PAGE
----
12-19-2007, 03:30 AM
Crazy story, hope everything works out.

If the shipping company guaranteed live specimens on arrival they should pay you your losses.

If the seller wasn't smart enough to get the proper insurance or indicate the right transport conditions he should get your money back or compensate with new animals. You payed for life specimens not dead ones.
When he decides to replace the animals make sure this time you determine the shipment specifications(company,insurance,...)

good luck

12-19-2007, 11:25 AM
The shipping company doesn't guarentee live arrival but they do guarentee that the shipment would be shipped within a certain temperature gradient. They definatly didn't follow through with that. Unfortunatly the shipping company will probably have to be the same one but we will insure the shipment this time. The seller did specify that the animals had to be shipped within certain temperatures but the shipping company didn't follow through with their promise and temps fell far below what they guarenteed.

12-19-2007, 12:33 PM
Then he should get a refund. What do you think happens with bananas that aren't delivered on the right temp.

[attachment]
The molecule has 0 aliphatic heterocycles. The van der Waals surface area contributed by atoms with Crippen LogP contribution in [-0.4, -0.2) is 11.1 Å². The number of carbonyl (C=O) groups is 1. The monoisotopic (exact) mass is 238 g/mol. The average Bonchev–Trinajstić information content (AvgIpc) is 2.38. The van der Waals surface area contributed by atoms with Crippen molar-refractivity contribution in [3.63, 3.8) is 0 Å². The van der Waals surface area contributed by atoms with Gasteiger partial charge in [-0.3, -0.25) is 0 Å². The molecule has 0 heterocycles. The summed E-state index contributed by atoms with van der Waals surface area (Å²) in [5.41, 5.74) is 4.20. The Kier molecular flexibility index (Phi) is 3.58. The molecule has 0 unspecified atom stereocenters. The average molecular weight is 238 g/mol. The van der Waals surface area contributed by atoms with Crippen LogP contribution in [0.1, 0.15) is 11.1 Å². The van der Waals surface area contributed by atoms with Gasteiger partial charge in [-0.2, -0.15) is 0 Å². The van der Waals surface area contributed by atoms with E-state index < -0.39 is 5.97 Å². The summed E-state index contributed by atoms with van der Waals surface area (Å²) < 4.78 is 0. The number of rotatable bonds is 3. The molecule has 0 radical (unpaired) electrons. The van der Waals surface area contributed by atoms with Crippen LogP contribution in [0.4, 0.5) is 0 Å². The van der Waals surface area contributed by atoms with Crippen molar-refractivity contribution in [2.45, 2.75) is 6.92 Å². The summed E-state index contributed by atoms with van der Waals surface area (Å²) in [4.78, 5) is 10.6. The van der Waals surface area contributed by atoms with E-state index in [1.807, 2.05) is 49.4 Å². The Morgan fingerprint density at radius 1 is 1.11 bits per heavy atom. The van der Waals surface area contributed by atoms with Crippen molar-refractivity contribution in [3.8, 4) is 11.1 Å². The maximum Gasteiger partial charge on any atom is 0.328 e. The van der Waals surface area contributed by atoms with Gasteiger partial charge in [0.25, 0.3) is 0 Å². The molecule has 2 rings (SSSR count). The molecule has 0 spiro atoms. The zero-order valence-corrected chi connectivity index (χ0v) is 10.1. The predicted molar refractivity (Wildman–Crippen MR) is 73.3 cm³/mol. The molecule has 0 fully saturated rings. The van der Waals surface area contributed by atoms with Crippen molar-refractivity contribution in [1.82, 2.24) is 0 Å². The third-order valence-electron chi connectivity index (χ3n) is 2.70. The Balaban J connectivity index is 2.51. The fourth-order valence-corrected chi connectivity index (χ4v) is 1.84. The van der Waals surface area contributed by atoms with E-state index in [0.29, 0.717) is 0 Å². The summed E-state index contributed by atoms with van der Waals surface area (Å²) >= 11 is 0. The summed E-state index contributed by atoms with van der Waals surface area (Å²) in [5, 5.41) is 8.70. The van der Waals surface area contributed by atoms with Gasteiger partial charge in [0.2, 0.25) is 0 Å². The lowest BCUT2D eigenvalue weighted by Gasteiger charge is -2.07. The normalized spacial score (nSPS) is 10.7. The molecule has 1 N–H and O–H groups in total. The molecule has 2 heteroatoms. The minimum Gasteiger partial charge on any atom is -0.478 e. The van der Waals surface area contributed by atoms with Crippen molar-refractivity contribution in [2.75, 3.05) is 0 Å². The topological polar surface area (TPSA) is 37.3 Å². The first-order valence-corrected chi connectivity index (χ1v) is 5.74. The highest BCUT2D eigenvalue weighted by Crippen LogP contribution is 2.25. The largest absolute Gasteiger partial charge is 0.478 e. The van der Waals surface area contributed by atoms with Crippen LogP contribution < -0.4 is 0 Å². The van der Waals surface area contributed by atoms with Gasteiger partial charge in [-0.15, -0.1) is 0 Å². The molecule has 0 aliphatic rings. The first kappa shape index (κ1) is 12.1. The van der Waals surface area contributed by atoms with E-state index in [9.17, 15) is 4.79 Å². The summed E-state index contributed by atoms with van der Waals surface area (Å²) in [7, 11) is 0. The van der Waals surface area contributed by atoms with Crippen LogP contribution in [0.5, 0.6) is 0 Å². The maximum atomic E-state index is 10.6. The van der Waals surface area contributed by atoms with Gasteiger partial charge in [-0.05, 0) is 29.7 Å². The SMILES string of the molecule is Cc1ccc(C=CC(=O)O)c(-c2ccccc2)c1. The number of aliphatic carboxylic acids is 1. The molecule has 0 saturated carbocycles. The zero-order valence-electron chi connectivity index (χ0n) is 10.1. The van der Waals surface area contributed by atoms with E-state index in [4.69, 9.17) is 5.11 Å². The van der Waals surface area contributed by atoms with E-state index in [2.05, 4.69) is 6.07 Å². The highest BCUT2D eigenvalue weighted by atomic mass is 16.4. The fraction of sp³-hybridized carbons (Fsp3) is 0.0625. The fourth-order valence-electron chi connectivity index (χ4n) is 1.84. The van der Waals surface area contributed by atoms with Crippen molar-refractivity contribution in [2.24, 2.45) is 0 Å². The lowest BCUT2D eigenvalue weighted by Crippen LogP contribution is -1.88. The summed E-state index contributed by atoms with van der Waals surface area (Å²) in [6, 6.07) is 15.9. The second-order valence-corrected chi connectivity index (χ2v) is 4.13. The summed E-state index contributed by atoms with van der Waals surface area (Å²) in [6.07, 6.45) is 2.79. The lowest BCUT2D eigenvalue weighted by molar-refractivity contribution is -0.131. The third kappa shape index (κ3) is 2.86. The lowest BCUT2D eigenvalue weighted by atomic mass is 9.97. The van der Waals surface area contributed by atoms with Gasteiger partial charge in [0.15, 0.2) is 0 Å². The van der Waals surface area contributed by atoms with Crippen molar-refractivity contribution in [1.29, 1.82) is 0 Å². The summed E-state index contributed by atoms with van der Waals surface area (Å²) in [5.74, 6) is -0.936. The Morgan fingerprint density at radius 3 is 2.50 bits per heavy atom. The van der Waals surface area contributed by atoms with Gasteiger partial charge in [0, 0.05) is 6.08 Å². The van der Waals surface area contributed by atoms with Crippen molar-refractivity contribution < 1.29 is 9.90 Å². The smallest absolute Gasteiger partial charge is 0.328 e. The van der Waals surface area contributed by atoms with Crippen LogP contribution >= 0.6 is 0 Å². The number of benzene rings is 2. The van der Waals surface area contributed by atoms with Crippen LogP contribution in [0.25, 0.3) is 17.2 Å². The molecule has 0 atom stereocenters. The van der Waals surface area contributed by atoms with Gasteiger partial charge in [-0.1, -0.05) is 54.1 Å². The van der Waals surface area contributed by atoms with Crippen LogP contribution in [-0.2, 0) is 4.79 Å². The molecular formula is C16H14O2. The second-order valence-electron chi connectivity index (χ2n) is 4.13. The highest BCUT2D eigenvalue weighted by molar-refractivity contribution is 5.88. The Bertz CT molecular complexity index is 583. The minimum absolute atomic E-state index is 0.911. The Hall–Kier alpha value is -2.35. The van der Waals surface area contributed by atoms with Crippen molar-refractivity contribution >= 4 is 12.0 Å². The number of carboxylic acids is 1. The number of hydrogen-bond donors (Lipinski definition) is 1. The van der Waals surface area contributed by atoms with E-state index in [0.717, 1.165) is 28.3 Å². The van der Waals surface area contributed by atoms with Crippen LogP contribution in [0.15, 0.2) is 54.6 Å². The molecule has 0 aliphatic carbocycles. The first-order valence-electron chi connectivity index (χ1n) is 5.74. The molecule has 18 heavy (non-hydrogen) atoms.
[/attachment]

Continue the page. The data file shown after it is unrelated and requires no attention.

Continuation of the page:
not accepted by banana distributor and the shipping company get stuck with a couple of tons of bananas.
4000$ should be peanuts for the shipping company.
On the other hand with the banana case a refund per weight makes more sense.
I'm afraid your gecko contact didn't specify the shipment/insurance requirements enough and he will have to turn up for the costs you suffered.

12-19-2007, 12:52 PM
If the shipping company said it would maintain a certain temperature and they didn't, and you can PROVE they didn't (this is usually their "out") then they should pay you for your losses, and if they don't you go to court.

12-19-2007, 12:54 PM
unless there's a policy the refund is determined by weight and it's pretty probable this was the case.
It works for food industry and such but not for precious little reptiles.